With Indian Army recruitment exams halted for over a year and a half, several aspirants who had been preparing for years are faced with bitter disappointment at the lost opportunity to escape debt-induced poverty.

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Young men train for several years in order to clear the challenging physical portion of the army exam (Picture credit – Vaibhav Sanap)

Nashik: Clearing the General Duty Soldier Exam to join the Indian Army is considered an aspirational, life-changing opportunity for young men across rural Nashik. Many youngsters in the Sinnar taluk of Nashik district start preparing for the exam as soon as they turn 17, giving them enough time to attempt the exam before they cross the cut-off age of 23.

But for almost two years, recruitment rallies have not been conducted owing to the COVID-19 pandemic and the resulting lockdowns. Due to this, youngsters have been unable to give the exam and worse still, many have crossed the age of 23, now making it impossible for them to ever join the Indian Army as a soldier.

Prathamesh Navase, who had been preparing for the exam for almost four years, lamented, “I have always wanted to work in the armed forces. However, this June I crossed the age limit of 23. I feel like I have been robbed of something. Had I given the exam and failed, it would have been different. But now when the rally is eventually conducted, I won’t even be allowed to participate in it.”

Navase is one of the many aspirants who feel like they have been robbed of the opportunity to not only join the Indian Army but also to overcome poverty and lead better lives.

COVID Response Watch LogoSinnar, whose villages are primarily agriculture-dependent, is a highly drought-prone region. Young people are unable to rely entirely on agriculture or afford quality, urban education, leading to fewer job opportunities. The Maharashtra Industrial Development Corporation (MIDC) in Sinnar provides some temporary employment opportunities to youngsters for just six months, making it difficult for them to get by for the rest of the year.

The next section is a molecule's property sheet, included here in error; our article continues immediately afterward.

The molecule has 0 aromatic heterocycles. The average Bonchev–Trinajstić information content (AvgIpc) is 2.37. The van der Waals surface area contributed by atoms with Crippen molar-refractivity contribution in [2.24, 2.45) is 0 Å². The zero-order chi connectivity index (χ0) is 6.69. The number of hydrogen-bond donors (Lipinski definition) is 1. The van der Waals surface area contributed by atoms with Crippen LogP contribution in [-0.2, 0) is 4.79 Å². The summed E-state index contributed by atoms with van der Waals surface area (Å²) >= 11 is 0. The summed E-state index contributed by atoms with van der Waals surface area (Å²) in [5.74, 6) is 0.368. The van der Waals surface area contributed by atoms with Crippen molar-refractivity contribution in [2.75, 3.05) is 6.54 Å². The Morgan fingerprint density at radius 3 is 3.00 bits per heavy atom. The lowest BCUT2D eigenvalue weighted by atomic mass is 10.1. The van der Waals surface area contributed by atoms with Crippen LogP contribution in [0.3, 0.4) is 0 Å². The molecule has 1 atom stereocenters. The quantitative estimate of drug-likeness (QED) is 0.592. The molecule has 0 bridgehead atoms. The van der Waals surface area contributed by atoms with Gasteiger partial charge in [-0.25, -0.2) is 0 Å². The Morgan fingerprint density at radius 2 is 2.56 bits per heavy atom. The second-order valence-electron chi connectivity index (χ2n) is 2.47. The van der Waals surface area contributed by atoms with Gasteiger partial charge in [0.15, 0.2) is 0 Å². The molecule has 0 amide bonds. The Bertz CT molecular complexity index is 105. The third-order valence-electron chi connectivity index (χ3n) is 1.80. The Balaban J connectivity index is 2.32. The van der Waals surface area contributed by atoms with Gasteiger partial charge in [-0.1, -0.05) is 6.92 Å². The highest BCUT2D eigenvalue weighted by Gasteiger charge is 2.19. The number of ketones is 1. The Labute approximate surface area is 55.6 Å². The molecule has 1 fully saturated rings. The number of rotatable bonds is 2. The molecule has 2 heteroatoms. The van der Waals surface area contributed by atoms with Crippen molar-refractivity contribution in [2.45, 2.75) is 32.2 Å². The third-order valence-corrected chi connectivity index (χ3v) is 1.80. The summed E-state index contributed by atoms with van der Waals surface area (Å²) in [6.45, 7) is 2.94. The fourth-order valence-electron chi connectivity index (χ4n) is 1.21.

Due to the poor financial condition of their families, indebtedness and the lack of career opportunities, many young men start preparing for the Indian Army General Duty Exam very early on. And it has proven to be an effective route to escape deep-set generational poverty. In Nimgaon village alone, roughly 100 people serve in the Indian Army out of a population of 5,000.

Arrested dreams

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A youth exercising in a field in preparation for the army exam (Picture credit – Vaibhav Sanap)

The exam, which attracts thousands of applicants, is held four times a year in various districts across the country. The last recruitment rally was held in December 2019 in Mumbai. In this rally, there were 20,000 applications and only 800 made it to the next round. However, there has been no recruitment rally since then.

Explaining the importance of this exam and its impact, Rohit Sangle, who was recruited into the armed forces after clearing this exam, said, “Working for the armed forces is something that automatically induces pride in a person. Apart from that, the army also helps people improve their economic standing, so this is a big deal for children in villages.”

The overall impact it has on the development of a village is clearly visible in Nashik. Prakash Sanap, son of a daily wage farm worker, who couldn’t study much, is now educating his children in a good school. Before joining the army, he lived in a mud house, but today he has used his steady income to build a bungalow for his family.